Brain picking

When you can talk to a “young” worker (during a job interview or with the daughter of a cousin at a wedding dinner) and especially if he or she has a profile that does not seem to exactly correspond to the one your organization would hire (in terms of skills, career, values), pick his or her brain with these 4 questions. You’ll learn incredible things… Read more

Sébastien Le Prestre de Vauban

Work is health. The greatest servant of Louis XIV would be the last to contradict this. Deceased at the age of 73 in 1707, Vauban worked his whole life to remain an undisputed and undisputable master. He never stopped cultivating excellence in order to stay free. A fine lesson (of history and humility) for all innovators. Read more

Bee or wasp?

To think and act differently, to find new directions, you must first let go of all your certainties and all those hard-won convictions. They reassure you but at the same time they determine your scope of possibilities. It’s the only way to take (back) the initiative and be (finally) free. It’s all about bees and wasps (yes, really!) Read more

Not even afraid

“Did something not go the way it should have?” This is a key question. One that promotes experimentation and learning (through action). A question that makes things more authentic, more transparent. A question that makes you grow. So why is it so rare in companies? Read more

Let’s Groove

In a company, there is (there used to be) a plan for everything. And the vocabulary that goes with it: planning, objectives, organization, control. But as Mike Tyson said, ” Everyone has a plan until they get punched in the mouth”. And in an increasingly unstable environment, you’re never safe from an uppercut or far from a KO. If you prefer jazz to boxing, there’s a solution for you. Read more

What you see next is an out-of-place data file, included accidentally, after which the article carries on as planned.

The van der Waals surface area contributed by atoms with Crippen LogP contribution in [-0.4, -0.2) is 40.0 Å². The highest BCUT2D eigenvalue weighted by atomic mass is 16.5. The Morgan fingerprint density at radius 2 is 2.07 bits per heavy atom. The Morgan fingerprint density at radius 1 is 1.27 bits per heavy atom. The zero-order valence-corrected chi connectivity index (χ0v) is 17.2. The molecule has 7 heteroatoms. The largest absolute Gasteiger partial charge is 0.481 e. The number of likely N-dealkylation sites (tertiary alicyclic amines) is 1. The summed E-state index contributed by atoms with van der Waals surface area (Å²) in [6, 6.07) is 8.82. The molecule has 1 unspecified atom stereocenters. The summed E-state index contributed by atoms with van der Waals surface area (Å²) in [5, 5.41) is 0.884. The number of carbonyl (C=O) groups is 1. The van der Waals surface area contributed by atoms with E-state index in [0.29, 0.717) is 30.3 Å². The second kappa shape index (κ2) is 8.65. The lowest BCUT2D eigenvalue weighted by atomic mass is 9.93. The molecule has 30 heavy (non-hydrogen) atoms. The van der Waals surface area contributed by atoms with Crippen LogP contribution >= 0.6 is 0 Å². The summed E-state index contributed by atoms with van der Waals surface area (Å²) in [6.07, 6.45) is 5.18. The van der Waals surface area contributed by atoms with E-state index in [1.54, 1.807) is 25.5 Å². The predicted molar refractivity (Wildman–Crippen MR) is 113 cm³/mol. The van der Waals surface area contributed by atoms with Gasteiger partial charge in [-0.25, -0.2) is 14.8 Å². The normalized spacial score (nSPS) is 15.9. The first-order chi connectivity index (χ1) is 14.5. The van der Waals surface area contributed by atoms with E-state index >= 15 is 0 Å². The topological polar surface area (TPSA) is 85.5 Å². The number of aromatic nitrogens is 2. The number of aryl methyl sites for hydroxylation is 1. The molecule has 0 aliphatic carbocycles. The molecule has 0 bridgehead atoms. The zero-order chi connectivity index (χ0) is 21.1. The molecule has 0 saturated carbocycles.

Stop with the incantations

Life emerges. It belongs to no specific organ, no specific function. It manifests itself. But if it is to exist, it needs certain crucial, simultaneous conditions. We can’t work directly on the emergence, only on the conditions of its expression. Creativity, trust, even respect (…) emerge in the same way as life does. And what emerges is not decreed. There’s no point in calling on your collaborators to be “creative next Tuesday between 2 pm and 5 pm”… Read more

Cultivate your hunches

Hyper-creative geniuses, those who – working on their own – come up with great innovations with a momentous “Eureka!”, don’t exist. Great ideas, great innovations, begin incomplete, like partial glimpses of what the final picture will look like. Some mature over time, establishing new internal connections and gaining in power and clarity, while the rest fade away. Read more

Combinatorial innovation

The invention of printing by Gutenberg in the 16th century is a classic case of combinatorial innovation. All the key components of printing had already been developed long before him, particularly the press, which was originally a grape press. Therefore, Gutenberg’s genius lay not in his inventing the principle and the elements needed for printing from scratch, but rather in borrowing a mature technology from a completely different sector and using it to solve an unrelated problem. Read more